## Data availability

Data used in this study are publicly available and can be found at https://zenodo.org/records/13767769^{47}. These data are also available in a Source Data file accompanying the paper. Source data are provided in this paper.

## Code availability

MATLAB code for replication of all results in the main paper and Supplementary Information can be found at https://zenodo.org/records/13767769^{47}.

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## Acknowledgements

We thank Morten Ø. Nielsen for helpful discussions regarding the convergence of stochastic processes. This work was supported by the Independent Research Fund Denmark (grant 0219-00001B to M.B.).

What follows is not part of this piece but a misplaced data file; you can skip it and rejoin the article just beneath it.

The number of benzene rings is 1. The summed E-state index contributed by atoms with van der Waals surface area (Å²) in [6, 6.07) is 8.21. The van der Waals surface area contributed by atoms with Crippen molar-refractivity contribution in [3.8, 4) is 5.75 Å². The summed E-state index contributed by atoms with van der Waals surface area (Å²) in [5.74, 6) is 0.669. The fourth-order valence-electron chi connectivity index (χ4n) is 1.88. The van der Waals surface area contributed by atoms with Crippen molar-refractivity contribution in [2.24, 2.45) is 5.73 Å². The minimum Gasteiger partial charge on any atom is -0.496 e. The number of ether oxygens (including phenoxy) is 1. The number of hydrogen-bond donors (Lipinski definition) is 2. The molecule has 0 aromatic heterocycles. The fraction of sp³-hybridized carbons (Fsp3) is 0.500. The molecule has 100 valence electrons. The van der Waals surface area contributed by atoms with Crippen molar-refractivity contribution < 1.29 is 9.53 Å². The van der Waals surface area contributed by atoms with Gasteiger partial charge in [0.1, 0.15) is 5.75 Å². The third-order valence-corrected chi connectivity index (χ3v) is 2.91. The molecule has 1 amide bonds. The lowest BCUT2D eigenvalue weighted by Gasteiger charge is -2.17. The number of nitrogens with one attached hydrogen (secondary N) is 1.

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Bennedsen, M., Hillebrand, E. & Koopman, S.J. A regression-based approach to the CO_{2} airborne fraction.
*Nat Commun* **15**, 8507 (2024). https://doi.org/10.1038/s41467-024-52728-1

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DOI: https://doi.org/10.1038/s41467-024-52728-1